Fabulous Fabulist

Eliezer Shteynbarg

Eliezer Shteynbarg was born on April 3, 1880 in Lipkon, Bessarabia (today: Lipcani, Moldova). He received a traditional Jewish education but mastered German and Russian on his own.

In 1919 he moved to Czernowitz where he ran a Yiddish children’s theater as well as a private, secular school, with Hebrew as the language of instruction. He lived briefly in Brazil from 1928 to 1930 before returning to Czernowitz.

Shteynbarg wrote children’s stories and plays in Yiddish for the students in the school he directed, as well as fables for adults. The children’s plays were inspired by purimshpils and folk legends.

Shteynbarg also developed original teaching methods in which old kheyder traditions were blended with modern instructional principles. These techniques are reflected, for example, in his two textbooks, אַלף-בית (Yiddish) and אלפון (Hebrew), which he published in 1921.

Shteynbarg’s much-beloved fables were originally printed individually in periodicals, except for one compilation of 12 fables, דורך די ברילן (Through the Eyeglasses), issued in a limited run in 1928. His fables quickly became popular by word of mouth, both through his own public readings and through the recitations of others. Chaim Nachman Bialik—whom Shteynbarg admired and translated into Yiddish—deemed them masterpieces.

In Shteynbarg’s fables, the heroes are often animals with unconventional attributes or inanimate objects. He also used Yiddish letters and vowels as fable heroes, following the tradition of the personification of letters in rabbinic literature and in folk stories told in kheyder. Shteynbarg employed the culture of Judaism as a backdrop for much of his writing. Jewish laws, rites, and customs surface continuously in his writing, as well as many allusions to modern Yiddish and Hebrew literature. For example, Shteynbarg’s fable, “Hermon” utilizes the four names for Mount Hermon in the Torah, but the subject of the parable is actually the inequality between aristocrats and common people in the tax structure.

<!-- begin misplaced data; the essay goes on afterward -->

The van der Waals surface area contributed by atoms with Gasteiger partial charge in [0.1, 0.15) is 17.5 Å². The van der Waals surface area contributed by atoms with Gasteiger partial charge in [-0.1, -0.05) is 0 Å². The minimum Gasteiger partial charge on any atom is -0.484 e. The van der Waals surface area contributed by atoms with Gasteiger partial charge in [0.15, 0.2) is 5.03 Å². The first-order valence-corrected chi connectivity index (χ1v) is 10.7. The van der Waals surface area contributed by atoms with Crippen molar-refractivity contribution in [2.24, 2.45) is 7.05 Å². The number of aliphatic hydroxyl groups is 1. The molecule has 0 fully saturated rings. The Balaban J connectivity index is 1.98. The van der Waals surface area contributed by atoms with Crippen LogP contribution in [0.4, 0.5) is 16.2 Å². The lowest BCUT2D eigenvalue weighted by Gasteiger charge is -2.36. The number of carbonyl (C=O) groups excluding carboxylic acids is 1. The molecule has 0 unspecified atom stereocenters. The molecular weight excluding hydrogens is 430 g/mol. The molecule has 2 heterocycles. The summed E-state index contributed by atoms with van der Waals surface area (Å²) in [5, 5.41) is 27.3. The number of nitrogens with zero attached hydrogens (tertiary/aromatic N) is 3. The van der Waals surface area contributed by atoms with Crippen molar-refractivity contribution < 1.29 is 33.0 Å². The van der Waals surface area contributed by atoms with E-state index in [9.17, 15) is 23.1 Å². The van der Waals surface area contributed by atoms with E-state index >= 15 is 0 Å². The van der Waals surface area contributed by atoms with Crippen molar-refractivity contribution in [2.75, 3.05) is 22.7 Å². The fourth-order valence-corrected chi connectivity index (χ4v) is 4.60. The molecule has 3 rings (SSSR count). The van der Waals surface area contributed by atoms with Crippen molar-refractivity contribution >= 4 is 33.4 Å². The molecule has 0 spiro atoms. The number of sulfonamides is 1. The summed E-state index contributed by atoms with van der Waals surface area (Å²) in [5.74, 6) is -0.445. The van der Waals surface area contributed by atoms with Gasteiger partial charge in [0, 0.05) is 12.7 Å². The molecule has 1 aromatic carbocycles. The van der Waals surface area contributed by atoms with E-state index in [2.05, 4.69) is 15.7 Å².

While traditional fables may reflect common sense, Shteynbarg’s moral lessons are generally complex with multiple possible meanings. Shmuel Niger wrote that Shteynbarg’s parable is “a fable for intellectually aware adults, not for children; for the intelligentsia, not for the simple folk”.

Shteynbarg died in Czernowitz in 1932.